In the last episode, we had plow plane v0.0 complete with flaws. Must make a new one. Now a plane, full-size or miniature -- I should say, a wooden plane -- is a block of wood with a peculiar hole in the middle. One side (back) is a ramp, at a precise angle, that supports the blade; the bed as it is called. The front side is another ramp, at a different angle. There are two ways (that I know about) to cut these holes. One is to drill, by hand or by press, some pilot holes at the correct angles. (The correct angle depends on what kind of plane it is. Typically the back ramp is 45 deg.). Then you hollow out the hole, with chisel or, better, a planemaker's float, which is a cross between a rasp and a chisel. The other way, popularized by the late and great James Krenov, cabinetmaker extraordinary, is to take a block of wood, saw it into three pieces longwise (rip), cut the middle piece to shape -- a simple task -- and glue it all back together again.
So I decided to do it the Krenov way. The rabbet plane of the previous post was done the first way; it was very difficult! I had, of course, no planemaker's floats. Fortunately, courtesy of my daughter, I have an old table. I cannot say what kind of wood it is, but it looks very much like some relative of mahogany, stained walnut. It's nice wood. First job is to cut the basic block to size.
Sorry about the background. I've put newspaper down on my all-purpose dining, crafts, and arts table. But there's the block. How big? Interesting. What I did was measure Mr. Liu Ban, introduced in the last post. Then I played around with my old slide rule until I got a decent scale. (How old-fashioned! A slide rule! But it is much more convenient than a calculator. You can move the cursor around until you get a nice set of numbers far, far faster than punching numbers into a calculator.) The scale turned out to be 0.4; so the new plow is 66 mm long. All other numbers are nice whole mm. You can see that the block has been marked out into three parts. The middle is where the blade goes. So I made a new blade, microforge stuff, 4mm wide. The middle stripe is 4mm wide and it should have been wider, because you need some clearance. Hindsight is wonderful.
Next step is to drill some registration holes. This is so that when you put the thing back together again, it all lines up. It is a sandwich, you see. Then we cut the sandwich apart along the dotted lines. A classic rip cut. Mr. Krenov used a bandsaw for this, but he was working full size. If I had a small enough bandsaw I'd use it too; these cuts are critical.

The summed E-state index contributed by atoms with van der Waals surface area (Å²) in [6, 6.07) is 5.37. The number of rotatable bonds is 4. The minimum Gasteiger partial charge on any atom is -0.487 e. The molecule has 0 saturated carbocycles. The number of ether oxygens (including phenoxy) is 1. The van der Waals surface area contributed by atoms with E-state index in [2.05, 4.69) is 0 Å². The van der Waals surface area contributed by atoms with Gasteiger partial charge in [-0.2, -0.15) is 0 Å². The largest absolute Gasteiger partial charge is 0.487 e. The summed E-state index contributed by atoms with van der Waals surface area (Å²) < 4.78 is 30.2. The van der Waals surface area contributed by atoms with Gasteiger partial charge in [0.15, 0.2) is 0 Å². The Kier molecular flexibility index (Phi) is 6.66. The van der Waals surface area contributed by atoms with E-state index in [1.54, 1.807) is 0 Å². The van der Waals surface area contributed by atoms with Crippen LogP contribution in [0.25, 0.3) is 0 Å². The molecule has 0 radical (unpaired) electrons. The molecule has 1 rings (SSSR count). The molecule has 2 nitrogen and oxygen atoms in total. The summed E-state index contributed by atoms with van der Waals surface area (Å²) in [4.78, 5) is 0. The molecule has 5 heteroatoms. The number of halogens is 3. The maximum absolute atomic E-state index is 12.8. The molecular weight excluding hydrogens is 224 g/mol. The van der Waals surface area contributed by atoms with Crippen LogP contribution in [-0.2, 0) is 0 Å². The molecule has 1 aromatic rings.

For this I used my miniature Dozuki saw. A Dozuki saw is a crosscut saw, but I used it because it has a paper-thin kerf. Above, the three pieces of the sandwich. In retrospect I should have drilled another two registration holes; not fatal. Now we mark out and cut the front ramp. I used the Krenov Kanonical angle, 62 deg. Liu Ban is 90 deg. I didn't like that, although it works perfectly well. I wanted a ramp.
So there, cut out, is the filling of the sandwich. All angles correct, no fuss with floats. The registration holes were drilled such that they acommodate supermarket bamboo skewers, used for barbecues. I use them for dowel stock; they are about 2.8mm. So we push the skewers through the holes and assemble our sandwich.
It might be a plane! The blade is much thicker than in v0.0; it is a piece of Sawz-all blade; makes magnificent blades (or knives!) Took a while to make and sharpen; worth it. Note the super micro machinist's clamps. Available from Lee Valley. At this point I realized I should have cut the center section a tad thicker. Sigh. So I filed the blade down a bit. Tedious. Moral: cut outside the scribed lines! Or scribe a little wider. In this scale a tenth mm is too much. Next step is to glue the sandwich together.
When gluing, there is no such thing as "too many clamps." You never have enough clamps, much like friends and money. After unclamping, we have to cut a groove in the bottom of the plane to accomodate the skate. Plow planes ride a skate, probably because wood would wear out in no time. Cutting the groove was very difficult. If I did this for a living I'd figure out some kind of a jig. But the result is now
The skate is a piece of scrap sheet metal I found somewhere. It is in place, but not glued. A temporary wedge has been made for the blade. A pin to hold the wedge (in fact a common brad) has been added. At this point you have to fuss around until it all lines up. I epoxied the skate to the groove, screws are out of the question. The epoxy is drying as I write. I even filed a registration groove into the back of the blade to mate with the skate. That was a very difficult thing to do, but I did it. Swiss files are wonderful. Preliminary tests of v0.2 are are very favorable.
I have gone into all this detail (practically a tutorial) because I wanted to show how a Krenov plane is made. It is much easier than the traditional way. It is even easier if you work full size, because a tenth millimeter error won't hurt. Of course, you should read all of Krenov's books. You can Google him to good effect. The Fine Art of Cabinetmaking is the one you need if you want to make planes. Also very good is David Finck's Making & Mastering Wooden Planes (q.g.). Finck is one of Krenov's pupils. And if you are making full-size smoothing planes and don't do forging, you will need irons (blades) for your planes. See the Hock company's web page. You could also cut down regular plane blades, as Krenov did.
And I have introduced a new abbreviation, q.g. Patterned after q.v. which is Latin for quod vide (which see), it means quod google. Punch it in and go.
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